Chateaux of Normandy

Château des Ducs

Château des Ducs (Castle of Dukes) was a former house of Dukes of Normandy. It was burnt down in the Hundred Years" War and rebuilt soon after in the 14th century. Since 1827 it has been a courthouse.
Founded: 14th century | Location: Argentan, France

Château de Médavy

Château de Médavy is a beautiful 18th century castle with classical architecture inspired in particular by Mansart (Versailles’ architect). Current main building was erected between 1705 and 1724 for Jacques-Léonor Rouxel de Médavy, marshal of France. The entirety was refurbished between 1754 and 1789 by Pierre Thiroux de Monregard, superintendent of the French relays and postal service. ...
Founded: 1705-1724 | Location: Médavy, France

Château de la Motte

The history of Château de la Motte began as a Viking motte and bailey fortress and evolved into the 18th and 19th century Château seen today. The two most noted families who owned the site were the Gabriel Montgommerys and the Nicolas Angos, but its role as Resistance center in World War II may be its most notable episode. Long established Norman châteaux, like Château de la Motte, usually origina ...
Founded: c. 1700 | Location: Joué-du-Plain, France

Château de Regnéville

Château de Regnéville is a ruined castle, intended to protect the important dry harbour of Regnéville-sur-Mer. The fortress was founded in the 12th century and the major remains date from the 14th century. It was then composed of an upper courtyard in the east, whose foundations were partially revealed at the time of the excavations carried out in 1991 to 1993. The large tower, of which there remain on ...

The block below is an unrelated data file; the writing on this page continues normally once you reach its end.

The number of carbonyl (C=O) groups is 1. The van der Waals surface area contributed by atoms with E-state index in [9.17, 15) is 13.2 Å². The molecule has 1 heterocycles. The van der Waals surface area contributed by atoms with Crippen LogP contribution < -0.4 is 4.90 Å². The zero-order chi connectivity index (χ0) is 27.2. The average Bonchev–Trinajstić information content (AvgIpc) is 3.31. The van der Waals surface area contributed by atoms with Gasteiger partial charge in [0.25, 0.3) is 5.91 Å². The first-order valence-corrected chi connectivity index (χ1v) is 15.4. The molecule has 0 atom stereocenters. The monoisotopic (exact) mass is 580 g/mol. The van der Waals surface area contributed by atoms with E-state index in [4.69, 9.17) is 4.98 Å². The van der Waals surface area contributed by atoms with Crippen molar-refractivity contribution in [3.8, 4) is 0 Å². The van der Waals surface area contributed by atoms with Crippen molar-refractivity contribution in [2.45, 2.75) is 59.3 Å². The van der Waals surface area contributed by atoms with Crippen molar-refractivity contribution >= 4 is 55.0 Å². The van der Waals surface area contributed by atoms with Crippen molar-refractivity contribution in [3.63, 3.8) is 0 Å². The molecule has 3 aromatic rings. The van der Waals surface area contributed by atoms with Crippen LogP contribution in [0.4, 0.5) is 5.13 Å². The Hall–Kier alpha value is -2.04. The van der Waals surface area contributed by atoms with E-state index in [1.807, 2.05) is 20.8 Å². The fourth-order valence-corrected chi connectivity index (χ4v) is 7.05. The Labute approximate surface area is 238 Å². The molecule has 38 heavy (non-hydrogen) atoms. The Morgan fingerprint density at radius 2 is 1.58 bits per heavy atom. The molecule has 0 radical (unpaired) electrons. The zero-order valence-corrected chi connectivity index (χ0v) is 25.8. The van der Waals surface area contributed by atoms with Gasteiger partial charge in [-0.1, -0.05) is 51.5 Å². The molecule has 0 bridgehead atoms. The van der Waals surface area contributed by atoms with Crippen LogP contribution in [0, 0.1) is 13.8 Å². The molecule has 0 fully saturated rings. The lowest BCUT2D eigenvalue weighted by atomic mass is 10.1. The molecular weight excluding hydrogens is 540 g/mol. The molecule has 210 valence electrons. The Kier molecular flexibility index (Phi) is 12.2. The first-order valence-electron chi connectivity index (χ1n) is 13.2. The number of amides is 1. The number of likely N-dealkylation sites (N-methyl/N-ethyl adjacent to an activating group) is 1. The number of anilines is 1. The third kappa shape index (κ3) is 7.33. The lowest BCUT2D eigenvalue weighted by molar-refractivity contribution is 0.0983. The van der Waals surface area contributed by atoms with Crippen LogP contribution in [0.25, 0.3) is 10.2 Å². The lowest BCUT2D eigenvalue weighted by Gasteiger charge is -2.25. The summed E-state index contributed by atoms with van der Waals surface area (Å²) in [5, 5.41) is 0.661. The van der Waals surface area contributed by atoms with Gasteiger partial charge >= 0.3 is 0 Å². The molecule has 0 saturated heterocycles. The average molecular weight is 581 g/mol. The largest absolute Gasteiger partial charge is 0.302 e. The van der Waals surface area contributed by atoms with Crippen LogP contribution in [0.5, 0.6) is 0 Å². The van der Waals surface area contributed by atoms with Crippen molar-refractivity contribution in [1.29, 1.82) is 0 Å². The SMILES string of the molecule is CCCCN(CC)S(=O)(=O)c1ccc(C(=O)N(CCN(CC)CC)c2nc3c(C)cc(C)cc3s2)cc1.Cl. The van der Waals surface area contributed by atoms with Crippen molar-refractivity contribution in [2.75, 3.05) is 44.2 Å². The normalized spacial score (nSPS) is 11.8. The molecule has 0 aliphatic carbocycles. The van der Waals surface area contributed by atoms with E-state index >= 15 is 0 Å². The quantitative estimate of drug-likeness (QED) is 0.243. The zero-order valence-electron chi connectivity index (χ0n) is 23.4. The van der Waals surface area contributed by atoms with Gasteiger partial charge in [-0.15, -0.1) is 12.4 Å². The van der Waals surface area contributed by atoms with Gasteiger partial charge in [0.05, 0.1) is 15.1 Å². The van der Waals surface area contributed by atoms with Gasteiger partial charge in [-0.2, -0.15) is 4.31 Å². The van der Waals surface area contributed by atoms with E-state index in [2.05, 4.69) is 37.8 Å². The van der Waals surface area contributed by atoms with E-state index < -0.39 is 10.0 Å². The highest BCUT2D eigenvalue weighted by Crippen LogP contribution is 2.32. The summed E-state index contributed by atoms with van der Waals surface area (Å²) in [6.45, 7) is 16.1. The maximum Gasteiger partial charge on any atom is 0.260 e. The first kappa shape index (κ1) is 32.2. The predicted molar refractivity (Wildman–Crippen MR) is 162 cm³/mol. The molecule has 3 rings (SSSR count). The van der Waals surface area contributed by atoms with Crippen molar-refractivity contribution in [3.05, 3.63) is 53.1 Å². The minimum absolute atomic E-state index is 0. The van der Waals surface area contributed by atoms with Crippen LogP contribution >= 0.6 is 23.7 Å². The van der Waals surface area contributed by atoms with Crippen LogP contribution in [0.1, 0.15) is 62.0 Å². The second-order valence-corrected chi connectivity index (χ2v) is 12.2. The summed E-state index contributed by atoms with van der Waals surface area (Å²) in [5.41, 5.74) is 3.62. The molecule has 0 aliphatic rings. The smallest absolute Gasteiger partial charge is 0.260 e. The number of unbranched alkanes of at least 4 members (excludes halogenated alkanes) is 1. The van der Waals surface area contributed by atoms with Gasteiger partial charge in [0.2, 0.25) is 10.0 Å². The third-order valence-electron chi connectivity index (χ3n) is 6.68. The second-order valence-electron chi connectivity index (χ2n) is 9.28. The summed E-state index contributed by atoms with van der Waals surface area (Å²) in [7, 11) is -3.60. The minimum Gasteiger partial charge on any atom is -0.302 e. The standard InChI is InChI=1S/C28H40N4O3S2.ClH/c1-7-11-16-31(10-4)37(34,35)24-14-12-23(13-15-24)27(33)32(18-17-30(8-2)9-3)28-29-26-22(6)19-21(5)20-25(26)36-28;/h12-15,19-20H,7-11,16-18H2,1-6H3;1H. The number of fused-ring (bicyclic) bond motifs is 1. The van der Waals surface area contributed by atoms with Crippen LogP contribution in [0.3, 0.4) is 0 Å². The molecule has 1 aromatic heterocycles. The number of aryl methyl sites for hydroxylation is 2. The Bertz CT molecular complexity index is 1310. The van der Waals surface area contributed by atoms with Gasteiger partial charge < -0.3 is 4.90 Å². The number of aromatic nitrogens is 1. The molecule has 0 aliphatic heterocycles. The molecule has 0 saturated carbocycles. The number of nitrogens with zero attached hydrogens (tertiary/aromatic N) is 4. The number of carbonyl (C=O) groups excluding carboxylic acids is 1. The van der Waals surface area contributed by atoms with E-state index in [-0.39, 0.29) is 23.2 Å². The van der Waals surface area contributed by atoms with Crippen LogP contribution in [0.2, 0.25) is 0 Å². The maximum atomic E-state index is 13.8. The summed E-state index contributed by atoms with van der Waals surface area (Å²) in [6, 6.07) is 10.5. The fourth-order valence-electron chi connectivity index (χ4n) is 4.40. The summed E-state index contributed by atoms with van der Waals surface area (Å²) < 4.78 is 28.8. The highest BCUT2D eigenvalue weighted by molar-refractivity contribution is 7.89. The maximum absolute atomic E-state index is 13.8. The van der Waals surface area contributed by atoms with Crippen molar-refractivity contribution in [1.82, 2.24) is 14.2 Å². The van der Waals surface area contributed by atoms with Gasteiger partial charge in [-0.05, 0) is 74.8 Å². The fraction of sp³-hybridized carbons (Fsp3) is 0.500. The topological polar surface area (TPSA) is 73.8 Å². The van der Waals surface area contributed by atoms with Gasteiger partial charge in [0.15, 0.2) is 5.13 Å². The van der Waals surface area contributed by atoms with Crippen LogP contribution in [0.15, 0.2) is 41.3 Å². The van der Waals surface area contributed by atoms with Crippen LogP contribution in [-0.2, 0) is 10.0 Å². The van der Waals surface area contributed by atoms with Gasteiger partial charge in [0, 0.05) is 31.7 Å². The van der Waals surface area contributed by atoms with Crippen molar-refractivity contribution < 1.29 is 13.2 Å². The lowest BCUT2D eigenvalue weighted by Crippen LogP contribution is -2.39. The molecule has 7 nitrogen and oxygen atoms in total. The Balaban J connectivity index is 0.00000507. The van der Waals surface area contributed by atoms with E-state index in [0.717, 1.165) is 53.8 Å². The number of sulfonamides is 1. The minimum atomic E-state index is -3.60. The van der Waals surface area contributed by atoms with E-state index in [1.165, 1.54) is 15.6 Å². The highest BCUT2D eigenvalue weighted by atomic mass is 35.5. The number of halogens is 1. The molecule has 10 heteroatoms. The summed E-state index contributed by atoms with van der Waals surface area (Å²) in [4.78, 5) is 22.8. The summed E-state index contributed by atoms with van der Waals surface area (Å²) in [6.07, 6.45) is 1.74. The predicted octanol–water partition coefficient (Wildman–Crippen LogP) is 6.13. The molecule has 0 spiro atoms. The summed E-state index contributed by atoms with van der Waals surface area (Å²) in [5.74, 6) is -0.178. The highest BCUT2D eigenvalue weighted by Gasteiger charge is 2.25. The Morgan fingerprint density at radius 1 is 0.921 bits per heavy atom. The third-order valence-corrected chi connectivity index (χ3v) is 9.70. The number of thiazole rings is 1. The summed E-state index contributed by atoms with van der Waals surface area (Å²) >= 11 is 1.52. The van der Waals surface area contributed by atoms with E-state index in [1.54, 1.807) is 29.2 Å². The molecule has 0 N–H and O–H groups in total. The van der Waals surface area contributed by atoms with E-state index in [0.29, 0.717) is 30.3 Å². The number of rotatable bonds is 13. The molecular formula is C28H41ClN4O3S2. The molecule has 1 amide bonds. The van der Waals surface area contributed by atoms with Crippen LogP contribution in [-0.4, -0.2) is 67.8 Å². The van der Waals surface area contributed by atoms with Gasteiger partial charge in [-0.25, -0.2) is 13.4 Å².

Founded: 14th century | Location: Regnéville-sur-Mer, France

Château de Martinvast

Château de Martinvast was built in three different centuries: 11th, 16th and 19th centuries. The first castle was ruined in the Hundred Years" War and rebuilt between 1579 and 1581 by Bertholde du Moncel, with a wingframed by two large, square protucing fortified lodges. Of the medieval construction which remained, he only retained the keep. It was at that time surrrounded by moats and marshland. From 1820 to 1 ...
Founded: 11th century | Location: Martinvast, France

Château Ganne Ruins

Château Ganne was an ancient castle built in the 11th and 12th centuries by La Pommeraye family. The big storm on the December 1999 destroyed the the castle ruins and today only basement and some walls remain.
Founded: 11th century | Location: Cossesseville, France

Fontaine Saint-Denis Ruins

Fontaine Saint-Denis was a former castle of the count of Evreux, of which the walls have been restored. The first wooden castle was burnt down in 1024. The new stone castle was also destroyed by fire in the 15th century. Medieval tower with viewpoint dominating the Seine Valley and pathway around walls with drawbridge. Inside the walls, remnants of wood store and old chapel. At the foot of the site, an old wash house has ...